And now, Ladies and Gentlemen, a side of me few know…
In July of 1988, I was living with two paramedics on a small patch of farmland close to the school where I was beginning my teaching career. I had just finished my first year and, only one month into the summer, found that I was suddenly lost; it had been the first time in my adult life that I had had any time at all to just relax and reflect. I had spent my entire life going to school, working, performing in shows, and spending time with friends. In that first year of teaching, it seemed like every moment of my life was spent working on newspaper or yearbook projects, drama productions, or prepping for English classes. I had successfully kept my life as busy as it had always been.
Until that June, when classes ended and I had no plans for the summer.
Something had happened to me when I stopped running. Suddenly, I found myself struggling in ways far beyond my understanding. Who was I? When I removed all of the *things* that kept me busy, what was left that defined me?
I had no answers.
In the days of solitude that followed in that month of June, the deep hollowness continued to worsen; it chilled my soul and made me question my existence, my purpose. it made little difference that I was living on the shores of the Chesapeake. Fairhaven Cliffs, nearly 20 million years old, served as a sanctuary in so many ways. But these times were brief respites from my hectic days and nights. They weren’t during the long stretches of time that I suddenly had.
In all ways imagined, I was terrified to learn that I had never stopped long enough to question and ponder my own existence.
It had rained hard the entire first weekend of July, and I was at my lowest point. Even writing wasn’t helping, as I didn’t have the knowledge or experience to guide me through my troubles. I felt as if I were a car stuck in the mud; I understood that these four wheels could free me, but spinning them continuously was doing nothing but making matters worse. As my depression deepened, I stepped harder on the gas, only sinking further into the muck.
That Sunday evening, July 3, the rain continued. I was alone in the big white house when, Tim, who had grown up there, burst in through the side door, radiating with an energy that I had never seen. In every way he beamed with life: his voice, his walk, even in his stance in that large kitchen.
I couldn’t help but ask what had happened to him over the weekend, especially in this horrible weather.
“I have been to the greatest event in my life,” he had said (or something very close to it). “I went to this barn revival in the rain with hundreds of Christians all around me, celebrating Life and Christ and everything else.”
I instinctively shuddered when he mentioned Christ. I had never let religion be an active part of my life. That would have meant turning over control, something I had never been too interested in doing.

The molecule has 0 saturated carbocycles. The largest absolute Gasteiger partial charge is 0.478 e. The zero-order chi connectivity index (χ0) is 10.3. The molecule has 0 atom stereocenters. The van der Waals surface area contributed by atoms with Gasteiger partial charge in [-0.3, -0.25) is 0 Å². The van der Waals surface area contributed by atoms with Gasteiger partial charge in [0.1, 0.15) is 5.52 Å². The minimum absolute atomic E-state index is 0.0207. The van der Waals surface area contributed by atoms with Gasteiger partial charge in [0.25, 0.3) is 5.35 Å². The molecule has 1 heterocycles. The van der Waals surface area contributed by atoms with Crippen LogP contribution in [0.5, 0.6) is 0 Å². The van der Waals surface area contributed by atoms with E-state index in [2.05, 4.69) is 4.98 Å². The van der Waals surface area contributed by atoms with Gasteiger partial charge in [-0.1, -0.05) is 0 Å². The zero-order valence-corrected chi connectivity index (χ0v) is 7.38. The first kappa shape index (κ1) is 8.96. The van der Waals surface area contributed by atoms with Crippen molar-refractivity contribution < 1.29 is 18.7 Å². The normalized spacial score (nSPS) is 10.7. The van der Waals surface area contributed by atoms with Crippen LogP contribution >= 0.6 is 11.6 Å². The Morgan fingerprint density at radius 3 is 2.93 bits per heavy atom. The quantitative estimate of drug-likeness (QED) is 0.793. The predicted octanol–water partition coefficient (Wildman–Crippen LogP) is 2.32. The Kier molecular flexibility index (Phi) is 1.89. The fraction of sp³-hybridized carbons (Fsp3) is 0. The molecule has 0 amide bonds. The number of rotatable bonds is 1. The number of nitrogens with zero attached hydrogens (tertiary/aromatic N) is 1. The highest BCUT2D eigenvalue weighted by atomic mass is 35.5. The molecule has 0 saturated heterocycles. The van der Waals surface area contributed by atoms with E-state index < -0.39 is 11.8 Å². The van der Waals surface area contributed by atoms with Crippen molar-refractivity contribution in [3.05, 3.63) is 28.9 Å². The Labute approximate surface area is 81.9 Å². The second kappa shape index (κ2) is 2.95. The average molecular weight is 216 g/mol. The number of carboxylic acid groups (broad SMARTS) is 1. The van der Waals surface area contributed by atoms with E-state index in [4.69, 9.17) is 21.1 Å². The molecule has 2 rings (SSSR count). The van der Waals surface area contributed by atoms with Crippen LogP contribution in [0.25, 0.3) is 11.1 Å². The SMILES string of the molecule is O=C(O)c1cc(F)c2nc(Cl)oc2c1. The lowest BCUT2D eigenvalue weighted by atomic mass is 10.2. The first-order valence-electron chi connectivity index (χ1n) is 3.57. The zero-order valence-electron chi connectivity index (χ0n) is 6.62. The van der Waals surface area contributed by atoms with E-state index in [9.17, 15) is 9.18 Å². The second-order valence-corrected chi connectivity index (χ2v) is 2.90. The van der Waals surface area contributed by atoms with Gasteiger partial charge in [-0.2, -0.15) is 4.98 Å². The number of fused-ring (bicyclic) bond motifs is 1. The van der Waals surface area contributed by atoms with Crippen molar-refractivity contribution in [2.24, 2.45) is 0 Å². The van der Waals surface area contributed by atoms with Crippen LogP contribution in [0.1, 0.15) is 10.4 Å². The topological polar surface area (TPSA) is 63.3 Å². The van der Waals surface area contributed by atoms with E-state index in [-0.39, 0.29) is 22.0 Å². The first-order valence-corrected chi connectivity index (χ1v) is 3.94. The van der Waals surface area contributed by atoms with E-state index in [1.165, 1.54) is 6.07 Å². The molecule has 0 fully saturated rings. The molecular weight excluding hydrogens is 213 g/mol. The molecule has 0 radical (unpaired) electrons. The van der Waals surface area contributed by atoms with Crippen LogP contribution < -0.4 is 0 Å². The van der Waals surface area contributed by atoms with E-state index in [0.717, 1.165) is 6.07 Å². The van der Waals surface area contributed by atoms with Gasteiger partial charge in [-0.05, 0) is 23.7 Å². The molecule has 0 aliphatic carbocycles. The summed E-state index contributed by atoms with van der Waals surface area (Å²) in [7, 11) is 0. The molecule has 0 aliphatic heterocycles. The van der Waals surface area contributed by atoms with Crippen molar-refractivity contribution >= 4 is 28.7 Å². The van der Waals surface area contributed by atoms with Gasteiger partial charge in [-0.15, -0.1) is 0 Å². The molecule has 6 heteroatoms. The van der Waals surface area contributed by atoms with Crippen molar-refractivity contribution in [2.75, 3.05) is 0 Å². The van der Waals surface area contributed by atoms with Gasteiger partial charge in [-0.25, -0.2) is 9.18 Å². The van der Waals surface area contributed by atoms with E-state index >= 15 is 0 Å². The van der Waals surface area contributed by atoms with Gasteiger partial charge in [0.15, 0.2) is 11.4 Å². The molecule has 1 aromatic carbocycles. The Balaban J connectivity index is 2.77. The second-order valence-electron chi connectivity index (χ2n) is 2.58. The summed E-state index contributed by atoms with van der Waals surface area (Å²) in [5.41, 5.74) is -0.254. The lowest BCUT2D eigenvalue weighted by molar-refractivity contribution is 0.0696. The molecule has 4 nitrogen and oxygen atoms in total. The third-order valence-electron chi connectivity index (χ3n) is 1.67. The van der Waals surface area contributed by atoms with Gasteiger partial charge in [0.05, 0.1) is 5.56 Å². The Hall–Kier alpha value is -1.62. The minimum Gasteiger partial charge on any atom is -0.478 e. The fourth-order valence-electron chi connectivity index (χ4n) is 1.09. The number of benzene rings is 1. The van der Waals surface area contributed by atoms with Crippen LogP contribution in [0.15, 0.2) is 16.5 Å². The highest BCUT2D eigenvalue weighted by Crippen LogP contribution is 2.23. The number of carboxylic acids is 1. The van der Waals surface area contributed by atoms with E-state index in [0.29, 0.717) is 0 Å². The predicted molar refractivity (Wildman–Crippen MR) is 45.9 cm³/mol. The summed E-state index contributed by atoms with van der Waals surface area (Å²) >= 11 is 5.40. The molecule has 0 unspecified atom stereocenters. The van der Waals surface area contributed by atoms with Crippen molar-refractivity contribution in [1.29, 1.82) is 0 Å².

He continued. “But last night. Last night was unbelievable. We were in the barn, and the music played on as the thunder and lightning crashed all around us. One of the most spiritual and magical moments of my life.”
Tim beamed as he poured some juice and continued to tell me all about the revival, especially the music. I was suddenly aware of the extreme differences in the energy each of us was radiating. I was spent, depleted, empty; Tim was filled with life, love, spirit.
I realized, at that moment in that kitchen, that life was not about filling up every moment of your life with “stuff” to keep you busy. Those activities did not feed the soul, the spirit, the heart of who you are, no matter how good those activities might be or what the intentions are.
In other words, if you don’t fill the well with love and with a spiritual understanding, you’re going to find yourself exactly where I was that weekend — alone, thirsty for something I did not understand, and unable to tap into the strength of a spirituality that was inside of me all along. I had stayed in all weekend, sheltered from the driving rains, whereas Tim had spent those same days outside, in celebration, and drenched in the downpour of God’s love.
Three days later, a friend of Tim’s came over, and we had a spiritual rebirth that I will never forget. While Kevin played beautiful music on the guitar and sang, I started poring over passages in Corinthians that started to fill me with a love I had never experienced. Since that evening, I have understood the power of spirituality in my life.
Now, the road has not been easy. I have studied other religions, have delved into Buddhist teachings and studied the Tao Te Ching, but I have never abandoned that belief in a greater being, a God so powerful that I know, through Him, all things are possible.
Amy Grant has been the cornerstone of that faith. Her music has made me realize that I don’t have to be perfect; all I have to be is what God wants me to be.
Amy Grant singing “Agnus Dei” blends that day in July 1988 with who I am today: lost but found, scared but reassured. She reminds me that being spiritual doesn’t make my life perfect; it makes me embrace my imperfect life with love and adoration for all things immaterial.
May you find the spirit in your heart during these blessed days…and for always.